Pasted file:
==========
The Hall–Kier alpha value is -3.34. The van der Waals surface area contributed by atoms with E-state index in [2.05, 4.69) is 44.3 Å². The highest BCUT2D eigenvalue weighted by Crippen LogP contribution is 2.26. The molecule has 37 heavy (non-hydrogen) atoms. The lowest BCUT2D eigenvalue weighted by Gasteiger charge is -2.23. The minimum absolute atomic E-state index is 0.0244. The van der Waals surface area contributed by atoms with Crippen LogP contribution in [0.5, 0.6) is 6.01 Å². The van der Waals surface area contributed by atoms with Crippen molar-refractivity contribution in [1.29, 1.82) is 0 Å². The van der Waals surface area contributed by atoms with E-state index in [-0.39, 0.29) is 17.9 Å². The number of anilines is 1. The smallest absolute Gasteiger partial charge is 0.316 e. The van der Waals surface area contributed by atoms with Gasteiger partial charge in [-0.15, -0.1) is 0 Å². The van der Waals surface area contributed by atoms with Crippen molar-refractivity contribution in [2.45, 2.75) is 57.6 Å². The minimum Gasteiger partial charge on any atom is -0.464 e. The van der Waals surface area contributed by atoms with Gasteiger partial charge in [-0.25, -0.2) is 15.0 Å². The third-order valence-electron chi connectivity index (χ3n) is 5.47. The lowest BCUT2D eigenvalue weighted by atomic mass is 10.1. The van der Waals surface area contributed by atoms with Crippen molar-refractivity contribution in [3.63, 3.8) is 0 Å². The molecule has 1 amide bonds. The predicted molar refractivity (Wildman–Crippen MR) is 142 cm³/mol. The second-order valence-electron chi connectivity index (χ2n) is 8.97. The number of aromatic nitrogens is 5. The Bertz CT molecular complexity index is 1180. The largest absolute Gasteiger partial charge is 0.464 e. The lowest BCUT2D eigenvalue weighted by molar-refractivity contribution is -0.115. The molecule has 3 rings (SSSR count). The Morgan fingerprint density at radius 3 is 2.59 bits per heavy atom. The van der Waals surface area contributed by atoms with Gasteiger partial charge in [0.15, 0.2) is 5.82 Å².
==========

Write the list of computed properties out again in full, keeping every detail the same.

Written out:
The Hall–Kier alpha value is -3.34. The van der Waals surface area contributed by atoms with E-state index in [2.05, 4.69) is 44.3 Å². The highest BCUT2D eigenvalue weighted by Crippen LogP contribution is 2.26. The molecule has 37 heavy (non-hydrogen) atoms. The lowest BCUT2D eigenvalue weighted by Gasteiger charge is -2.23. The minimum absolute atomic E-state index is 0.0244. The van der Waals surface area contributed by atoms with Crippen LogP contribution in [0.5, 0.6) is 6.01 Å². The van der Waals surface area contributed by atoms with Crippen molar-refractivity contribution in [1.29, 1.82) is 0 Å². The van der Waals surface area contributed by atoms with E-state index in [-0.39, 0.29) is 17.9 Å². The number of anilines is 1. The smallest absolute Gasteiger partial charge is 0.316 e. The van der Waals surface area contributed by atoms with Gasteiger partial charge in [-0.15, -0.1) is 0 Å². The van der Waals surface area contributed by atoms with Crippen molar-refractivity contribution in [2.45, 2.75) is 57.6 Å². The minimum Gasteiger partial charge on any atom is -0.464 e. The van der Waals surface area contributed by atoms with Gasteiger partial charge in [-0.25, -0.2) is 15.0 Å². The third-order valence-electron chi connectivity index (χ3n) is 5.47. The lowest BCUT2D eigenvalue weighted by atomic mass is 10.1. The van der Waals surface area contributed by atoms with Crippen molar-refractivity contribution in [3.63, 3.8) is 0 Å². The molecule has 1 amide bonds. The predicted molar refractivity (Wildman–Crippen MR) is 142 cm³/mol. The second-order valence-electron chi connectivity index (χ2n) is 8.97. The number of aromatic nitrogens is 5. The Bertz CT molecular complexity index is 1180. The largest absolute Gasteiger partial charge is 0.464 e. The lowest BCUT2D eigenvalue weighted by molar-refractivity contribution is -0.115. The molecule has 3 rings (SSSR count). The Morgan fingerprint density at radius 3 is 2.59 bits per heavy atom. The van der Waals surface area contributed by atoms with Gasteiger partial charge in [0.15, 0.2) is 5.82 Å².